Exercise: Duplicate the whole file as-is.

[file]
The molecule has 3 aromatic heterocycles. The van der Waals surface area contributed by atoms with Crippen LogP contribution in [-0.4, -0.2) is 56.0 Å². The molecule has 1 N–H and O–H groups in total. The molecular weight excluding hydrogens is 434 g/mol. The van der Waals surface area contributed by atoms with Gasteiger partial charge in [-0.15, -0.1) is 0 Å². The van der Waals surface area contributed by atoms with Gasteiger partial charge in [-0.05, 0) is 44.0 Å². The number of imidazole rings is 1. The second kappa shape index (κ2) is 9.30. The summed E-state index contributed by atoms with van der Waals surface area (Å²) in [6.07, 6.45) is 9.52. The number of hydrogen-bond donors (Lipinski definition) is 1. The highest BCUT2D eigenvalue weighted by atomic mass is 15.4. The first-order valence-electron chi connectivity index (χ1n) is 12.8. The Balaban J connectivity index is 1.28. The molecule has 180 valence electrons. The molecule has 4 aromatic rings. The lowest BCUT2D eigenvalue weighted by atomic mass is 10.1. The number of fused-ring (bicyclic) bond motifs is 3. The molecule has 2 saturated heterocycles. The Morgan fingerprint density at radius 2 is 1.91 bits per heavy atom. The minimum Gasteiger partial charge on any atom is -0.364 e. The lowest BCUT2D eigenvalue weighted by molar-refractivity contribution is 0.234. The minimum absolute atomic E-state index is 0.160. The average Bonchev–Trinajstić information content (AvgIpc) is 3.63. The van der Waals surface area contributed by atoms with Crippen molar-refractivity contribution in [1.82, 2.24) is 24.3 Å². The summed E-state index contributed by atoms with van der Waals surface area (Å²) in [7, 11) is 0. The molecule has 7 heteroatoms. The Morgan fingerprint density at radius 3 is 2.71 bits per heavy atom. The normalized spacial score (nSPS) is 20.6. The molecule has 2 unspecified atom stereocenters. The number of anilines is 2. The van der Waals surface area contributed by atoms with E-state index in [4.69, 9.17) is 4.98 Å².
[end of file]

The molecule has 3 aromatic heterocycles. The van der Waals surface area contributed by atoms with Crippen LogP contribution in [-0.4, -0.2) is 56.0 Å². The molecule has 1 N–H and O–H groups in total. The molecular weight excluding hydrogens is 434 g/mol. The van der Waals surface area contributed by atoms with Gasteiger partial charge in [-0.15, -0.1) is 0 Å². The van der Waals surface area contributed by atoms with Gasteiger partial charge in [-0.05, 0) is 44.0 Å². The number of imidazole rings is 1. The second kappa shape index (κ2) is 9.30. The summed E-state index contributed by atoms with van der Waals surface area (Å²) in [6.07, 6.45) is 9.52. The number of hydrogen-bond donors (Lipinski definition) is 1. The highest BCUT2D eigenvalue weighted by atomic mass is 15.4. The first-order valence-electron chi connectivity index (χ1n) is 12.8. The Balaban J connectivity index is 1.28. The molecule has 180 valence electrons. The molecule has 4 aromatic rings. The lowest BCUT2D eigenvalue weighted by atomic mass is 10.1. The number of fused-ring (bicyclic) bond motifs is 3. The molecule has 2 saturated heterocycles. The Morgan fingerprint density at radius 2 is 1.91 bits per heavy atom. The minimum Gasteiger partial charge on any atom is -0.364 e. The lowest BCUT2D eigenvalue weighted by molar-refractivity contribution is 0.234. The minimum absolute atomic E-state index is 0.160. The average Bonchev–Trinajstić information content (AvgIpc) is 3.63. The van der Waals surface area contributed by atoms with Crippen molar-refractivity contribution in [1.82, 2.24) is 24.3 Å². The summed E-state index contributed by atoms with van der Waals surface area (Å²) in [7, 11) is 0. The molecule has 7 heteroatoms. The Morgan fingerprint density at radius 3 is 2.71 bits per heavy atom. The normalized spacial score (nSPS) is 20.6. The molecule has 2 unspecified atom stereocenters. The number of anilines is 2. The van der Waals surface area contributed by atoms with E-state index in [4.69, 9.17) is 4.98 Å².